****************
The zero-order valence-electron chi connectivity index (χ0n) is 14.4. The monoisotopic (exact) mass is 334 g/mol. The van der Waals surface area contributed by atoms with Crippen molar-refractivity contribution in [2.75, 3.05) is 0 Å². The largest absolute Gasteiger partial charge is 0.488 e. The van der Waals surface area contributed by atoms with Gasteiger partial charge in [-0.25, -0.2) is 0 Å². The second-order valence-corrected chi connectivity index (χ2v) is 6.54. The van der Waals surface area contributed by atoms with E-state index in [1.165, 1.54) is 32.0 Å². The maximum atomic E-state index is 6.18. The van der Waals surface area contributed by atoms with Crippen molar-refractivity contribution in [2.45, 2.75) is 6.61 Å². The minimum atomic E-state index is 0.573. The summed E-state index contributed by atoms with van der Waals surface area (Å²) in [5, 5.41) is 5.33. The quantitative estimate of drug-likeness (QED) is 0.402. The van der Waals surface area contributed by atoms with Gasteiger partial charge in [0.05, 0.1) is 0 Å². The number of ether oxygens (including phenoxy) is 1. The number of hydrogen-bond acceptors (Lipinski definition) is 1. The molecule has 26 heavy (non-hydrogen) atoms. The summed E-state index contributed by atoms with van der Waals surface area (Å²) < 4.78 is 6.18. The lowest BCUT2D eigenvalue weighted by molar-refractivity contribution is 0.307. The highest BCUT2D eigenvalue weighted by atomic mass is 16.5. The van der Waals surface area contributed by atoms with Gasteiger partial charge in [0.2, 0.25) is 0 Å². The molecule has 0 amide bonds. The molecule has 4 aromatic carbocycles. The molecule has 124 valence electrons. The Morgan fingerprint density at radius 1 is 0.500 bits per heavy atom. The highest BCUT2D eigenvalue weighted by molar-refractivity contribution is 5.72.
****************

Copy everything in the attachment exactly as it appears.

The zero-order valence-electron chi connectivity index (χ0n) is 14.4. The monoisotopic (exact) mass is 334 g/mol. The van der Waals surface area contributed by atoms with Crippen molar-refractivity contribution in [2.75, 3.05) is 0 Å². The largest absolute Gasteiger partial charge is 0.488 e. The van der Waals surface area contributed by atoms with Gasteiger partial charge in [-0.25, -0.2) is 0 Å². The second-order valence-corrected chi connectivity index (χ2v) is 6.54. The van der Waals surface area contributed by atoms with E-state index in [1.165, 1.54) is 32.0 Å². The maximum atomic E-state index is 6.18. The van der Waals surface area contributed by atoms with Crippen molar-refractivity contribution in [2.45, 2.75) is 6.61 Å². The minimum atomic E-state index is 0.573. The summed E-state index contributed by atoms with van der Waals surface area (Å²) in [5, 5.41) is 5.33. The quantitative estimate of drug-likeness (QED) is 0.402. The van der Waals surface area contributed by atoms with Gasteiger partial charge in [0.05, 0.1) is 0 Å². The number of ether oxygens (including phenoxy) is 1. The number of hydrogen-bond acceptors (Lipinski definition) is 1. The molecule has 26 heavy (non-hydrogen) atoms. The summed E-state index contributed by atoms with van der Waals surface area (Å²) < 4.78 is 6.18. The lowest BCUT2D eigenvalue weighted by molar-refractivity contribution is 0.307. The highest BCUT2D eigenvalue weighted by atomic mass is 16.5. The van der Waals surface area contributed by atoms with Gasteiger partial charge in [0.2, 0.25) is 0 Å². The molecule has 0 amide bonds. The molecule has 4 aromatic carbocycles. The molecule has 124 valence electrons. The Morgan fingerprint density at radius 1 is 0.500 bits per heavy atom. The highest BCUT2D eigenvalue weighted by molar-refractivity contribution is 5.72.